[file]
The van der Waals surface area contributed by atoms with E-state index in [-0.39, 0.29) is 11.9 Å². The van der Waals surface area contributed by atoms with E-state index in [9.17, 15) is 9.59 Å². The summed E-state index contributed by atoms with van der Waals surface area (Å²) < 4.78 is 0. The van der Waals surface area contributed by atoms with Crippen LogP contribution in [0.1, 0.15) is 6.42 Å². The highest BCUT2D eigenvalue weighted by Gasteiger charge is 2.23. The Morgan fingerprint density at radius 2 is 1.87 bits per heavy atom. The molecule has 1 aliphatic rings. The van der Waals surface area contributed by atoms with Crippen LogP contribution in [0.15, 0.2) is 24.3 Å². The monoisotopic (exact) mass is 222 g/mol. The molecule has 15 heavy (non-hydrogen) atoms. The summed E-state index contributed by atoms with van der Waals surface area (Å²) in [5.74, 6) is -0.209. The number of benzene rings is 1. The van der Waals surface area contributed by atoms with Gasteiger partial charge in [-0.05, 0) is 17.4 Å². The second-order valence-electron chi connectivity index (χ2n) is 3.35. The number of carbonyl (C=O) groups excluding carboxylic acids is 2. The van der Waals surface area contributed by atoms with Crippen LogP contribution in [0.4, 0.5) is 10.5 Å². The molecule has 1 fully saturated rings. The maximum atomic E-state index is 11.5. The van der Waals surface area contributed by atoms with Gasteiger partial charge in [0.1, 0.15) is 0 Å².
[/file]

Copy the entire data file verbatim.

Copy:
The van der Waals surface area contributed by atoms with E-state index in [-0.39, 0.29) is 11.9 Å². The van der Waals surface area contributed by atoms with E-state index in [9.17, 15) is 9.59 Å². The summed E-state index contributed by atoms with van der Waals surface area (Å²) < 4.78 is 0. The van der Waals surface area contributed by atoms with Crippen LogP contribution in [0.1, 0.15) is 6.42 Å². The highest BCUT2D eigenvalue weighted by Gasteiger charge is 2.23. The Morgan fingerprint density at radius 2 is 1.87 bits per heavy atom. The molecule has 1 aliphatic rings. The van der Waals surface area contributed by atoms with Crippen LogP contribution in [0.15, 0.2) is 24.3 Å². The monoisotopic (exact) mass is 222 g/mol. The molecule has 15 heavy (non-hydrogen) atoms. The summed E-state index contributed by atoms with van der Waals surface area (Å²) in [5.74, 6) is -0.209. The number of benzene rings is 1. The van der Waals surface area contributed by atoms with Gasteiger partial charge in [-0.05, 0) is 17.4 Å². The second-order valence-electron chi connectivity index (χ2n) is 3.35. The number of carbonyl (C=O) groups excluding carboxylic acids is 2. The van der Waals surface area contributed by atoms with Crippen LogP contribution in [0.4, 0.5) is 10.5 Å². The molecule has 1 fully saturated rings. The maximum atomic E-state index is 11.5. The van der Waals surface area contributed by atoms with Gasteiger partial charge in [0.1, 0.15) is 0 Å².